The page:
Maintaining our Betta’s health is more than just giving them good-quality food and doing regular water changes. We must also be able to gauge their health at all times.
How do we do this?
We know and understand the common ailments that Betta fish can get, so we can be on the lookout for them, then treat accordingly.
In this post, we will take a hard look at Betta fish velvet disease, its symptoms, cause, and treatments.
What is Betta Fish Velvet Disease?
Also known as Coral Disease, Rust, and Gold Dust Disease, velvet is caused by small parasites found in the algae of your aquarium. Oodinium is a single cell organism with a three-stage life cycle;
- Tomont: starts as a single cell, resting on the substrate and decorations in your tank. It reproduces by fission (a process where the cell divides into an identical cell). Each individual cell can replicate itself up to 256 times!
- Juvenile: as these cells mature they turn into juveniles that are capable of moving. They will do so, moving from the floor of the tank and decorations to the water itself. Once here, they look for a host (a.k.a your Betta).
- Adolescent: once this parasite can attach to a host, they move into the adolescent stage. From here this parasite will penetrate the Betta’s slime coating and will begin to feed on his cells. This produces the appearance of gold dust or rust.
Symptoms of Betta Fish Velvet Disease
Betta fish velvet disease does produce visible symptoms. Here’s what to be on the lookout for;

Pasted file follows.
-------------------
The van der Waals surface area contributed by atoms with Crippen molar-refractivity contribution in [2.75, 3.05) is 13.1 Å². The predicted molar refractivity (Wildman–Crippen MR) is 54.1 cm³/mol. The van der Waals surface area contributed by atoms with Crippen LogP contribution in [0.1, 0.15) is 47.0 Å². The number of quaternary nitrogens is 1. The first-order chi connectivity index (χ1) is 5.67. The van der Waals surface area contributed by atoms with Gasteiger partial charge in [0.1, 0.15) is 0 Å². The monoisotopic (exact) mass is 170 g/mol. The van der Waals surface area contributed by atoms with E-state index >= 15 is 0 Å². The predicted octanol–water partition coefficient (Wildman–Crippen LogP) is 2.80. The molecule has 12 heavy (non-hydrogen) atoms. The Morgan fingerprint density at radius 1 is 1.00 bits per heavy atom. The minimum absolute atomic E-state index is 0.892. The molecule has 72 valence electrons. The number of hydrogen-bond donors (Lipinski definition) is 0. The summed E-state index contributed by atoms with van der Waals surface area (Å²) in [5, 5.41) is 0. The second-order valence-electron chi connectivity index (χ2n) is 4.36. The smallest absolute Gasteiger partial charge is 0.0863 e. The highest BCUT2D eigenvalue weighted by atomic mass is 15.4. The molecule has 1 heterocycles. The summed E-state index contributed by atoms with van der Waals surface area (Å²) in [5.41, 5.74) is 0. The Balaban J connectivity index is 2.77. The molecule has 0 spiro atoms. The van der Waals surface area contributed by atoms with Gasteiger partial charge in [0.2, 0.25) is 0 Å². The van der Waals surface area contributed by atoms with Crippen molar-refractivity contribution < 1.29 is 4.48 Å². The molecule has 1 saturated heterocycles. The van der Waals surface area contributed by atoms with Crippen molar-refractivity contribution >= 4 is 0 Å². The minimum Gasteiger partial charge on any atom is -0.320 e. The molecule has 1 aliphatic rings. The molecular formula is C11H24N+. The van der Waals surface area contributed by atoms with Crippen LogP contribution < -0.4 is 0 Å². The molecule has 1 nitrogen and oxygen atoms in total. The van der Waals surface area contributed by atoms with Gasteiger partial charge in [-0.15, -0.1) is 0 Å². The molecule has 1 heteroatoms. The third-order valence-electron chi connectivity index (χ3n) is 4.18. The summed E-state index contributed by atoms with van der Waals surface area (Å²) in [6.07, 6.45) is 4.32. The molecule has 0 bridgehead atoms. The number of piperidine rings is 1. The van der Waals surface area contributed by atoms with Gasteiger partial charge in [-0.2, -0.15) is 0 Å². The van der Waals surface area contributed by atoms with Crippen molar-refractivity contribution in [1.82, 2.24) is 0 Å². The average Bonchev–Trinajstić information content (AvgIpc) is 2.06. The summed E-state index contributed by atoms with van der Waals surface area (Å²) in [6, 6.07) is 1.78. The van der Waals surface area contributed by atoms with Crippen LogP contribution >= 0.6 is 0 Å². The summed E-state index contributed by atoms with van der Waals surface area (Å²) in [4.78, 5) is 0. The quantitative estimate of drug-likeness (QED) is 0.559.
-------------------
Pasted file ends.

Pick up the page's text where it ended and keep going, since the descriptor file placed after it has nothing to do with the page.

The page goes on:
- Loss of natural color
- An appearance of rust or yellow-colored film on body
- Labored breathing (fish appears to be gasping or breaths are coming in irregular intervals).
- Clamped fins (the ventral fins will be parallel with the Betta’s body, while the anal and dorsal fins will be closed tight).
- Loss of appetite (is not interested in food, which will lead to a weakened immune system).
- Legarthy (hides more or stays at the bottom of the tank).
- Scratching or rubbing up against objects and substrate (this parasite makes the fish itchy and agitated, so it seeks relief by rubbing itself on objects).
- Peeling skin (the scales will begin to fall off).
Males are more noticeable when they develop velvet because of the loss of natural vibrancy (whereas females are normally dull). However, the tell-tale sign of velvet is the spots, dots, or overall film spreading on your fish’s body and fins.
Without immediate treatment, your Betta may experience even further symptoms like peeling skin, labored breathing, clamped fins, and finally, death.
Treatment of Betta Fish Velvet Disease
If you suspect your Betta has velvet disease, follow these tips to help get him on the road to recovery.
Change the Water